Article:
More than a year ago, a typical Monday in May took a turn for the worst, spiraling one local family into a long road to recovery.
Martha Acosta, who co-owns the Mexican eatery Baja Cantina along with her husband José, was hand-making tortillas in their restaurant when her son Andres told her he smelled smoke. Martha went next door to the neighboring Sequim Consignment Co., and noticed smoke hovering along the ceiling.
It was within hours that despite more than 2 million gallons of water used by firefighters, an electrical fire had spread through the entirety of the attic and took both businesses.
“Watching the restaurant burn down was devastating – I can still picture it,” Martha said. “It was our livelihood.”
Returning home that Monday night, Martha said she and her husband had no idea what they were going to do. Not only did the restaurant support their family, but also the families of their many employees, including some cousins and extended family.
“A lot of people were out of work,” she said.
Although Martha, as a certified nursing assistant, could continue to work, for her husband, finding work proved challenging.
“In Sequim, I think it can be especially difficult for Hispanic people to find work,” Martha said.
Both José and Martha immigrated to the United States decades ago as teenagers. At 16, José began working for his uncle, which kick-started his career in the restaurant industry and eventually led him to become a chef.
A skilled chef, but with little work to be found locally, the possibility of moving to a large city, like Chicago, became an option.
However, Martha fought the notion of having to raise her youngest (6-year-old) son in a big city, so the family opted to try to stay in Sequim — the place they’ve called home since 1999.
After months of worry, hard work and dedication toward piecing their life back together, the option to rent the location of the former El Cazador restaurant became a reality for the Acostas after owner of Tootsie’s Linda “Candy” Diesen purchased the property that includes the iconic grain elevator in mid-March.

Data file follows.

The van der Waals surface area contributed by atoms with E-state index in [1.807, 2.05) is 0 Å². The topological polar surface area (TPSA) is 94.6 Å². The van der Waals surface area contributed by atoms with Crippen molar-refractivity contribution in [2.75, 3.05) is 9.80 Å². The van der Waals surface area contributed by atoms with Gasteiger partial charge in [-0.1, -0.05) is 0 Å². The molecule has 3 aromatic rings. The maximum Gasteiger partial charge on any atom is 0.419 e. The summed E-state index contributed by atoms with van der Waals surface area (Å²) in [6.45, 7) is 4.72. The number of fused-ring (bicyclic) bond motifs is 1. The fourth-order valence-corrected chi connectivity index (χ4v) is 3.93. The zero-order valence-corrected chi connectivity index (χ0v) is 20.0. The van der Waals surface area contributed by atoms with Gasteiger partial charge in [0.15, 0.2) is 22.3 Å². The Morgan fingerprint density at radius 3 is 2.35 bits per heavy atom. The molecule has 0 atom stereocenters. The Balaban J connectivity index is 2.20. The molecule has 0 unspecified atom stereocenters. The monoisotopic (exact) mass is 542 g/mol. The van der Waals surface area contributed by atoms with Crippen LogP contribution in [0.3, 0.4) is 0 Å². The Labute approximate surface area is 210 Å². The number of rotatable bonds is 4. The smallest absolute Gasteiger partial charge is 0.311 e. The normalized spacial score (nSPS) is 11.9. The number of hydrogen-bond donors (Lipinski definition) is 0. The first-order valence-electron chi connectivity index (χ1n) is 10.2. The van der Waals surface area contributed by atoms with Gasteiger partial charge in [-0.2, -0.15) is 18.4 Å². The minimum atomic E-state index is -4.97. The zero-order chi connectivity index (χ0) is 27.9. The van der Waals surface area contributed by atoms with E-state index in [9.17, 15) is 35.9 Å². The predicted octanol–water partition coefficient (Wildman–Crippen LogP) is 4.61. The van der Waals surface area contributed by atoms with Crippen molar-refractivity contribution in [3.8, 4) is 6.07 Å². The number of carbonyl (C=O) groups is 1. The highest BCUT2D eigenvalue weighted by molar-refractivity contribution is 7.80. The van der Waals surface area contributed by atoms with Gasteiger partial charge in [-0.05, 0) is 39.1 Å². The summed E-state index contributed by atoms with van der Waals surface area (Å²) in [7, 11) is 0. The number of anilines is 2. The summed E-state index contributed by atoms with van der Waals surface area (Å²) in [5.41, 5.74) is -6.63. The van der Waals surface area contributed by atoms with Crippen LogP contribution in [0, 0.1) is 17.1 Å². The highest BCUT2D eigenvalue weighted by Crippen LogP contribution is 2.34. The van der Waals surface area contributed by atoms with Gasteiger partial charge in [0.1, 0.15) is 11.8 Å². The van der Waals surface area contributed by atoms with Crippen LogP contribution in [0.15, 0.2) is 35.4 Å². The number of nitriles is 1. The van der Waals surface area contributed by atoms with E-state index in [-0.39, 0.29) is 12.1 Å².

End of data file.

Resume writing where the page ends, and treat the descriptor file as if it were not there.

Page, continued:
“When one door shuts, another door opens,” Martha said. “We’re really grateful to Candy.”
By June, Martha and José were able to reopen Baja Cantina.
“We decided to do a soft opening because it’s been such a big transition and we’re still getting back on our feet,” she said. “So far it’s been good and we’re hopeful it will continue.”
The Acostas have been able to replace most of the equipment lost to the fire, but adjusting to a larger space is something that’s taking some time.
“We really like it here,” Martha said. “It’s a good location, but we’re still figuring out what to do with all the space.”
The layout of the building is a work in progress, but the menu underwent only slight modifications, Martha said. Preparing, cooking and serving quality food is second nature to José given he’s devoted his career to it; thus, all the original Baja Cantina favorites remain and everything is made fresh.
Once fully settled into their new space, Martha is excited to incorporate hand-made tortillas back into the menu. However, the Acostas are moving ahead one step at a time as they work to rebuild a good foundation for the restaurant.
“It takes a lot of time,” Martha said. “It can be hard to balance the business and take care of our family, but we love working together as a family in our own restaurant and we make a good team.”
While the dust is beginning to settle as Martha and José move into their second month of being back in business, they haven’t forgotten all those that helped them throughout the past year.
“I’m so thankful to all the families and to those in the community that helped us and took the time to say a prayer,” Martha said.
“Sometimes there are no words to really express how thankful we are.”
“You can replace a lot of the material stuff, but you can’t buy friends — you earn them,” she said.
Baja Cantina is open seven days a week, offering specials and happy hour from 4-6 p.m. daily. The banquet room is available to reserve for events, meetings and parties.